Why going private won't save Dell
Desperate times, they say, call for desperate measures. And a corollary to that rule is that desperate companies are sometimes driven to make desperate moves. That seems to be the case with Dell this week, as reports emerge that the company is considering a leveraged buyout on a large scale rare in the tech industry. Such a move may end up swapping one set of complications for another, while doing little to solve the deeper problems facing the company.
A Bloomberg report that Dell was talking with two private-equity firms about a buyout caused the company's stock to surge 13 percent Monday. The shares rose another 7 percent today after Reuters said that talks were advancing with several banks lining up the necessary financing. While the impressive two-day rally lifted the stock up to $13.17, it erased only eight months of declines. Dell is still trading below its 200-day moving average – a reminder of how far Dell has fallen in the past year.
The rally has come despite widespread skepticism that a buyout will happen in a financial market still skittish about big, risky deals. Over at Fortune, Dan Primack gave the deal a one-in-five chance of being brought to completion, making a detailed case for his skepticism. Wall Street analysts are also doubting the likelihood that enough financing can be lined up to pull off what would be the biggest corporate buyout since the Great Recession and one of the largest tech LBO's ever.
Whether it goes private or remains public, Dell still faces the same question: How the hell is it going to turn things around quickly? The transition from public to private will simply offer the company a different set of options, that is, a new set of challenges to overcome to keep investors from losing faith in the company.
Few companies relish the scrutiny that comes with being traded on public markets – the quarterly earnings game, and the beat-downs that can come from investors and short sellers when earnings fail to satisfy expectations. Going private can allow Dell to take bold steps that might not fly with skittish public investors.
But there are downsides. Going private can limit Dell's ability to acquire other companies with equity, an option that it might need to continue its expansion away from low-margin PCs and into higher-margin IT services. In the past year Dell spent $2.5 billion for Quest Software and another $2.4 billion for a series of smaller acquisitions – all in cash. Dell has another $11 billion in cash, although the bulk of it is believed to be held in overseas accounts to avoid paying U.S. Taxes.
Dell will still have to please investors, namely the ones that are brought in to buy equity in the privately held company. And then there are the credit holders. A leveraged buyout would also expand Dell's long-term debt, currently at $5.3 billion. First Data went private in a $25 billion leveraged buyout in 2007, and it's still struggling to pay down $23 billion in debt.
Down the road, this could become a problem for Michael Dell, who founded the company and returned as CEO in 2007, intent on reviving the company into an IT services and consulting giant. Dell still owns 16 percent of the company, but he may find himself at odds with other investors who are simply interested on earning a return on their investment.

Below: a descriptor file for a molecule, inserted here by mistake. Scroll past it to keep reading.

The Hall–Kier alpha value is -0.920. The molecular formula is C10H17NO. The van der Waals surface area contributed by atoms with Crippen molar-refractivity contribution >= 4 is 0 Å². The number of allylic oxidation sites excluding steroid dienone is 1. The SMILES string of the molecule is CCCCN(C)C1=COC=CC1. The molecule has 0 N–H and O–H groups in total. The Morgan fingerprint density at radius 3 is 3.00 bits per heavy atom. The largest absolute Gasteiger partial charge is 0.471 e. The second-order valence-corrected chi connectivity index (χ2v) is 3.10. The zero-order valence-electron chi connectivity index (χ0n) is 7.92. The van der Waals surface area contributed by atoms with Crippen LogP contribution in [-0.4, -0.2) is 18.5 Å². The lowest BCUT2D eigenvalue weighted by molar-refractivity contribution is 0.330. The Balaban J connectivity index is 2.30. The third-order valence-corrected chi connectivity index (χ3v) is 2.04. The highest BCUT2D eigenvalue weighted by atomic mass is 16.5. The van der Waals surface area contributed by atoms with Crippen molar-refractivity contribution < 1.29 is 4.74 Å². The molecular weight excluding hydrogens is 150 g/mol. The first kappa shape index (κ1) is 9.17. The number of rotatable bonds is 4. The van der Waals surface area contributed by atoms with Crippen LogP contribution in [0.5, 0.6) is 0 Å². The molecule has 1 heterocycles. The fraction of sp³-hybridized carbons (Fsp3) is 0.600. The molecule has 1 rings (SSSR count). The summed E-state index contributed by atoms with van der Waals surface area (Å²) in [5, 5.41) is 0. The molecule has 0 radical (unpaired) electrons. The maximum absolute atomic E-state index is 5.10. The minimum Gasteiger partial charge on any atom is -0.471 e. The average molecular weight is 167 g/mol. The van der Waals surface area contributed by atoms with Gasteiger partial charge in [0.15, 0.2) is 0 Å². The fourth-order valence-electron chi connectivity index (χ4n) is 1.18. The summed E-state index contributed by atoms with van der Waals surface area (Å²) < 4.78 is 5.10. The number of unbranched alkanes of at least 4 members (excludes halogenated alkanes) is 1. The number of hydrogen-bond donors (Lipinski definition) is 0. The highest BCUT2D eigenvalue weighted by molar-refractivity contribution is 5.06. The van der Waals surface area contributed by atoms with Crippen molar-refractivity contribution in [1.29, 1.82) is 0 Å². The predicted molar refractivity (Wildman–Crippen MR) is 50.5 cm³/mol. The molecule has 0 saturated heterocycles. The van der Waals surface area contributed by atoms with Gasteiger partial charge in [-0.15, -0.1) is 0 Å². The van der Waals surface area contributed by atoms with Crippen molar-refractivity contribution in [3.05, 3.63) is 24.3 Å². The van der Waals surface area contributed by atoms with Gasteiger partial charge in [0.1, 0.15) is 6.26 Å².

The turnaround that Dell has been engineering for several years has been slow going. Dell still has more than half of its revenue from desktops and laptops – a business that is deteriorating at an accelerating rate. A year ago, its PC shipments had been shrinking by about 10 percent a year, but data from Gartner showed that that figure declined by 21 percent in the fourth quarter of 2012. Meanwhile, as PC prices have tumbled, Dell's product gross margins have declined to 18 percent in the past nine months from 21 percent in the same period a year earlier.
If that's not bad enough, the new markets that Dell has been pushing into have been lackluster as well, thanks to a global slowdown in IT spending. According to the company's most recent 10-Q filing, Dell's software revenue in the most recent quarter declined 11 percent on year, while storage revenue fell 16 percent. The lone bright spot in the quarter was server revenue, which rose 11 percent.
So Dell may buy itself some time by going private, but it may not be enough time to allow for a strong turnaround. It will need to generate steady cash flows to pay off loans old and new. It will need to somehow do this while carrying an ailing $20 billion PC business, and compete in a sluggish IT services market. And it will need to appease its new private investors.
If Dell can't do that – and right now it's hard to imagine it will – the company may be split up and sold in pieces. Or it could be merged with another company, say Hewlett-Packard. HP is a lot like Dell – both are having a tough time pushing into software and services, both are insisting that having dying PC business is an asset and not a liability in this strategy.
The big difference between Dell and HP right now is that HP is also hobbled by a bizarre scandal involving its Autonomy acquisition. You have to wonder if that isn't Dell's opening line as it talks to potential lenders and investors: Hey, at least we're not HP! Because, for now, that's about all Dell has going in its favor.
(Image courtesy of eli brown on Flickr)